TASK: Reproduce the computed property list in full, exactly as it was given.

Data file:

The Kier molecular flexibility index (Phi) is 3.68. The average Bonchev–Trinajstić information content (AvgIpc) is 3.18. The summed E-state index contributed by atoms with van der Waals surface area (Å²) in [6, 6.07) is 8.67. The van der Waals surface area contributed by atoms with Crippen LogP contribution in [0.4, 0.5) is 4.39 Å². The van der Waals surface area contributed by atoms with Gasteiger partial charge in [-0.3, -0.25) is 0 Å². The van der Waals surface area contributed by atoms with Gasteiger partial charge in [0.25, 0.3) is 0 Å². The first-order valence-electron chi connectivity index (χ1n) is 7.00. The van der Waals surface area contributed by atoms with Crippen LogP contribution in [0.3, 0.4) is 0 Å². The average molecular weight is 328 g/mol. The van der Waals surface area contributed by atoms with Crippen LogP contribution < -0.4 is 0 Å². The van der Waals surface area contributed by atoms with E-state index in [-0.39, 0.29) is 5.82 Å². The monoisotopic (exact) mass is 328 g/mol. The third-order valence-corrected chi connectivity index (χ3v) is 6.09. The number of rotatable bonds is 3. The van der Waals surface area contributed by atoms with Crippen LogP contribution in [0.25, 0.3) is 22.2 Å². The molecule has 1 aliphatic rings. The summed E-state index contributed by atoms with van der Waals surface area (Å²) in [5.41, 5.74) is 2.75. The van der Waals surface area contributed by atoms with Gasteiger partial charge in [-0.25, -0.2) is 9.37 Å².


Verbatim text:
The Kier molecular flexibility index (Phi) is 3.68. The average Bonchev–Trinajstić information content (AvgIpc) is 3.18. The summed E-state index contributed by atoms with van der Waals surface area (Å²) in [6, 6.07) is 8.67. The van der Waals surface area contributed by atoms with Crippen LogP contribution in [0.4, 0.5) is 4.39 Å². The van der Waals surface area contributed by atoms with Gasteiger partial charge in [-0.3, -0.25) is 0 Å². The van der Waals surface area contributed by atoms with Gasteiger partial charge in [0.25, 0.3) is 0 Å². The first-order valence-electron chi connectivity index (χ1n) is 7.00. The van der Waals surface area contributed by atoms with Crippen LogP contribution in [0.3, 0.4) is 0 Å². The average molecular weight is 328 g/mol. The van der Waals surface area contributed by atoms with Crippen LogP contribution < -0.4 is 0 Å². The van der Waals surface area contributed by atoms with E-state index in [-0.39, 0.29) is 5.82 Å². The monoisotopic (exact) mass is 328 g/mol. The third-order valence-corrected chi connectivity index (χ3v) is 6.09. The number of rotatable bonds is 3. The van der Waals surface area contributed by atoms with Crippen LogP contribution in [0.25, 0.3) is 22.2 Å². The molecule has 1 aliphatic rings. The summed E-state index contributed by atoms with van der Waals surface area (Å²) in [5.41, 5.74) is 2.75. The van der Waals surface area contributed by atoms with Gasteiger partial charge in [-0.25, -0.2) is 9.37 Å².